The fuselage nacelle was made from 20 thou plastic card for the sides and bottom, the nose top and rear upper fuselage parts were moulded from 30 thou plastic card. The radiators were 40 thou plastic card which had been laminated and scored, and the pipes were from 20 and 30 thou rod. The cockpit interior detail was made up from card and rod. The fuel tank was from 20thou card and filled with lead fishing weights. The engine came from an unknown Roden kit donated by a fellow modeller, and was modified by removing the push rods and replacing them with thin wire. The drive shaft extension was made from 60 thou rod which had been shaped with a file. The propeller was carved from strip wood. The wings were cut from 30 thou card which had been bent in hot water and sanded to an aerofoil profile I made the ribs from Jammy Dog tape and painted them to smooth the edges. The struts were made from rod, and the booms from florists wire. The rudder was from 20 thou plastic card, and the horizontal stabilizer from 30 thou card which had been bent in the same way as the wings. I assembled the lower wing halves to the fuselage nacelle and when this was dry I added the booms to grooves filed in the wings: I used epoxy resin for this joint as it is much stronger than CA. I also added the booms to the top wing in the same way. Holes were drilled in both wings to take the struts later. The radiators were fixed into place and the model was ready for painting.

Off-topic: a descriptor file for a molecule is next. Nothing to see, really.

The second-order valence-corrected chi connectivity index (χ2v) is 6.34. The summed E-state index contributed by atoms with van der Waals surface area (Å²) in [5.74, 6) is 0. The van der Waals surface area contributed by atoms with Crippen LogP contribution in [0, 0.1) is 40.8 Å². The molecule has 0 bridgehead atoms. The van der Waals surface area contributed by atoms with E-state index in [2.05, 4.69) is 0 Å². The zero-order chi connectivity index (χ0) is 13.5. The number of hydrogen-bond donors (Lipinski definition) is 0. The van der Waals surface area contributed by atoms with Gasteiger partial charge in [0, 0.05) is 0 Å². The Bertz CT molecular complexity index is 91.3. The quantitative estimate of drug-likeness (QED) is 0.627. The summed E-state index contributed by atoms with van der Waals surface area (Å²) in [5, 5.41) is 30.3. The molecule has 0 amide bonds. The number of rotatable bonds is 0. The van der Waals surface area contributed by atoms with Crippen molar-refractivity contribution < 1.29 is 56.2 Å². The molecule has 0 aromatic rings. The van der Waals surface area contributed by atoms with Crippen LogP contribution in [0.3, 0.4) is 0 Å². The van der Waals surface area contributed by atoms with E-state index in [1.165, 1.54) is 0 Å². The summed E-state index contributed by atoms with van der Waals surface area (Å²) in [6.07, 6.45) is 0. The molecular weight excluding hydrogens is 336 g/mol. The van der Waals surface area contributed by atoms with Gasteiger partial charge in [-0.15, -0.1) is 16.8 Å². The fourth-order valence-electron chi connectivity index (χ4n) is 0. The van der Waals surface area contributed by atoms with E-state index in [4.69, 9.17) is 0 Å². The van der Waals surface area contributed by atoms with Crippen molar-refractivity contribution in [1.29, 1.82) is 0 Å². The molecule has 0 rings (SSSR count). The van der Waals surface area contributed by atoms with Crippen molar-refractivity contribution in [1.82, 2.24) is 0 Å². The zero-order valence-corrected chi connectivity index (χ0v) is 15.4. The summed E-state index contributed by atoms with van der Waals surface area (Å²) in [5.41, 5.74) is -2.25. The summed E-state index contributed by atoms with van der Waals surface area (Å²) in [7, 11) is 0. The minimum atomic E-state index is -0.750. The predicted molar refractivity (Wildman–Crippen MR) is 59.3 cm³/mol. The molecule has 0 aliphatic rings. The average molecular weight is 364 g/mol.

Painting was straightforward as I used Humbrol enamels with a hairy stick. It is essential to paint biplanes before the top wing is fixed into place because otherwise the small details cannot be reached properly. The markings were hand painted also with Humbrol enamels, and the serial was printed on my home computer.